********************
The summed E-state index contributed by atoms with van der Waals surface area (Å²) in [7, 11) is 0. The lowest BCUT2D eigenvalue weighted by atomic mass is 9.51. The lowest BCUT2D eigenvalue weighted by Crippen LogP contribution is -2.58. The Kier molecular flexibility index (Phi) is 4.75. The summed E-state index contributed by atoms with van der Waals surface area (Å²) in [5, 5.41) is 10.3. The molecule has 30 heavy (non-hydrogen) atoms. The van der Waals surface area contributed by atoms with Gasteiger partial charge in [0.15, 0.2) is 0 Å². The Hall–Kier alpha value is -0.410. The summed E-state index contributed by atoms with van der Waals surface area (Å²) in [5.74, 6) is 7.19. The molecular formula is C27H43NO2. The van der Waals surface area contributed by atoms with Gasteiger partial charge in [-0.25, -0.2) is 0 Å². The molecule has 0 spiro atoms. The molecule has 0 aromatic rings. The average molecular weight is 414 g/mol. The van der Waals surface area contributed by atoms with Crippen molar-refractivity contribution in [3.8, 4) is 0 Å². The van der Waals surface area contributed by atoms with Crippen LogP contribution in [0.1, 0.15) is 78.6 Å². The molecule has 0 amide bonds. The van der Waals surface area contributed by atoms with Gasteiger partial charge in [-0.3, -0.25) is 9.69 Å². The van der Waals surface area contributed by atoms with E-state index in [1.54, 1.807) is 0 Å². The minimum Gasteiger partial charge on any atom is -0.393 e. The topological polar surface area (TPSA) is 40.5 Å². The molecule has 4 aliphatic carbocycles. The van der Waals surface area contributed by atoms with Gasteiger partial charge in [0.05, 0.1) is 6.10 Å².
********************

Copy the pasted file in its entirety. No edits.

The summed E-state index contributed by atoms with van der Waals surface area (Å²) in [7, 11) is 0. The lowest BCUT2D eigenvalue weighted by atomic mass is 9.51. The lowest BCUT2D eigenvalue weighted by Crippen LogP contribution is -2.58. The Kier molecular flexibility index (Phi) is 4.75. The summed E-state index contributed by atoms with van der Waals surface area (Å²) in [5, 5.41) is 10.3. The molecule has 30 heavy (non-hydrogen) atoms. The van der Waals surface area contributed by atoms with Gasteiger partial charge in [0.15, 0.2) is 0 Å². The Hall–Kier alpha value is -0.410. The summed E-state index contributed by atoms with van der Waals surface area (Å²) in [5.74, 6) is 7.19. The molecular formula is C27H43NO2. The van der Waals surface area contributed by atoms with Gasteiger partial charge in [-0.25, -0.2) is 0 Å². The molecule has 0 spiro atoms. The molecule has 0 aromatic rings. The average molecular weight is 414 g/mol. The van der Waals surface area contributed by atoms with Crippen molar-refractivity contribution in [3.8, 4) is 0 Å². The van der Waals surface area contributed by atoms with Crippen LogP contribution in [0.1, 0.15) is 78.6 Å². The molecule has 0 amide bonds. The van der Waals surface area contributed by atoms with Gasteiger partial charge in [-0.3, -0.25) is 9.69 Å². The van der Waals surface area contributed by atoms with E-state index in [1.54, 1.807) is 0 Å². The minimum Gasteiger partial charge on any atom is -0.393 e. The topological polar surface area (TPSA) is 40.5 Å². The molecule has 4 aliphatic carbocycles. The van der Waals surface area contributed by atoms with Gasteiger partial charge in [0.05, 0.1) is 6.10 Å².